By Gretchen Webster

WESTPORT — Another proposal is being advanced to establish a permanent Civilian Police Review Board to handle complaints against the Police Department, three months after the Representative Town Meeting rejected an ordinance to create a similar watchdog.

The RTM is slated to hear a first reading of a new, and revised, ordinance to set up a review board at its session set for 7:30 p.m. Tuesday, Jan. 4, via Zoom. The online link and meeting agenda can be found by clicking here.

Since it will be the first reading of the proposed ordinance — posted on the RTM agenda by a petition signed by more than 20 Westport electors — there will be no discussion. The proposal next will face hearings by committees of the legislative body before returning for a vote by the full body.

Meanwhile, First Selectwoman Jennifer Tooker intends to appoint two additional members to an already-existing Civilian Review Panel instead, which was set up in 2020 by then-First Selectman Jim Marpe. 

Appointed panel “a toothless PR ploy”

That appointed panel, unlike one established by an ordinance, can be disbanded at any time by a first selectman. Critics of that panel also have questioned whether appointees might have conflicts of interest and have called for a board with broader authority.

“It’s a toothless PR ploy that [former First Selectman] Marpe used because he thought it would shut people up,” commented Tom Prince, the lead petitioner for the current version of a Civilian Police Review Board ordinance. 

The appointed panel was established by Marpe as a five-member board, but only three people were ever appointed — Tooker, in her former role as a selectwoman, fellow Selectwoman Melissa Kane and Harold Bailey, chairman of TEAM Westport.

Lack of police oversight like “an authoritarian banana republic”

“It’s pretty appalling to me and to many other people” that the town’s police force operates with limited outside oversight, Prince said. “They’re standing at home plate with a baseball bat and calling their own balls and strikes,” he said. “It’s like an authoritarian banana republic.”

But Tooker, as the recently elected first selectwoman, has a different take on the issue. She wants to keep the appointed panel format, instead of the proposed Civilian Police Review Board. 

“I am very committed to the work and the role of the Civilian Review Panel. Ensuring it is operational was one of my first priorities,” Tooker said Monday,

“At the RTM Meeting on Jan. 4, I will be announcing the intention to appoint two more members to the CRP.” Since the November election, the panel has two new members in addition to Bailey — Selectwomen Andrea Moore and Candice Savin — Tooker said.

Latest proposal drops subpoena powers, timing proviso for investigations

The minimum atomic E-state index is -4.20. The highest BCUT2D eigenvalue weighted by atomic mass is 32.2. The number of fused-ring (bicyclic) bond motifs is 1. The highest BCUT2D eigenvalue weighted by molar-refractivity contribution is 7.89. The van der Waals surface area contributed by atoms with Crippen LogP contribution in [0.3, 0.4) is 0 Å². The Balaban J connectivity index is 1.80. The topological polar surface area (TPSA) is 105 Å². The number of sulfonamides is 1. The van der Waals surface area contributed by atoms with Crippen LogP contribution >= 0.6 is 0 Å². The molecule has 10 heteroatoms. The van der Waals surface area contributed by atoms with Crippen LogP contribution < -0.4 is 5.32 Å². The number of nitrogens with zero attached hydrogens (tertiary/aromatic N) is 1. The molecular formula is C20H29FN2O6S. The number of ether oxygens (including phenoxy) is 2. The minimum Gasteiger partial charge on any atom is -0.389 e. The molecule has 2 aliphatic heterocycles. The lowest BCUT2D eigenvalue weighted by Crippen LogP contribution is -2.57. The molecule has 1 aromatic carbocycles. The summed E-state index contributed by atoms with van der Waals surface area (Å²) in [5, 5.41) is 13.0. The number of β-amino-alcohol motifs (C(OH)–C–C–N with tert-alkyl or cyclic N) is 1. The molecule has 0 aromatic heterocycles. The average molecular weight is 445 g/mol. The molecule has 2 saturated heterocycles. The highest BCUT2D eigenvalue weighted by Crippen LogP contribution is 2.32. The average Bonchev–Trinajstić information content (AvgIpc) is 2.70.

The new version of an ordinance to establish a Civilian Police Review Board, submitted by Prince and 24 other petitioners, is similar to the proposal rejected by the RTM in October in a nearly unanimous vote — with two major differences. 

The new proposal would not give subpoena power to the civilian board, and it stresses that police officials’ investigations into complaints against their personnel may begin right away without first convening the board. 

Police Chief Foti Koskinas was critical of both provisions in the last go-round with the RTM, and Prince said he believes that changing those two provisions will make the review board plan acceptable to the town.

“We deserve a Police Department that is completely transparent,” Prince said. “The [Westport] Police Department is like a concrete wall.”

The earlier ordinance, discussed last fall by the RTM’s Ordinance and Public Protection committees before being rejected by the full RTM, proved particularly controversial because of the subpoena powers in the proposal. It also was petitioned onto the RTM agenda, led by Westport resident Jason Stiber, who was charged with distracted driving 2018 when police contended he was on his cell phone. Stiber, who said he was eating a hash brown while driving and was not on the phone, was initially found guilty of the charge, but later won his case on appeal.

The current version is similar to October’s rejected proposal, but eliminates civilian subpoena powers and states that police officials can begin investigations into complaints immediately instead of including board members from the start, addressing two of Koskinas’s major criticisms.

The text of the new plan also includes language incorporating Connecticut House Bill 6004, “An Act Concerning Police Accountability,” which was signed into law in 2021.

Ordinance needed despite Koskinas’ popularity, says proponent

“I know Chief Koskinas has a lot of fans on the RTM and has a lot of fans around town. If you’re friendly with Foti you’re voting against the police board,” Prince said. 

But, he added, “It doesn’t really matter how much everyone loves Chief Koskinas. The police should not be policing themselves. People have confused this proposal with a vote for Foti, and that’s not true.”

The chief was not available for comment, but Deputy Chief Sam Arciola said that the police will discuss the proposal with RTM members and answer questions as it moves through the body’s regular review procedures.“We’re not in the business of going back and forth with individuals who are petitioning to have a civilian review board,” he said. 

When the new proposal is the subject of hearings by RTM committees and the full RTM, “We will address any concerns with the content of the petition … We’ll be in attendance and will answer accordingly,” Arciola said.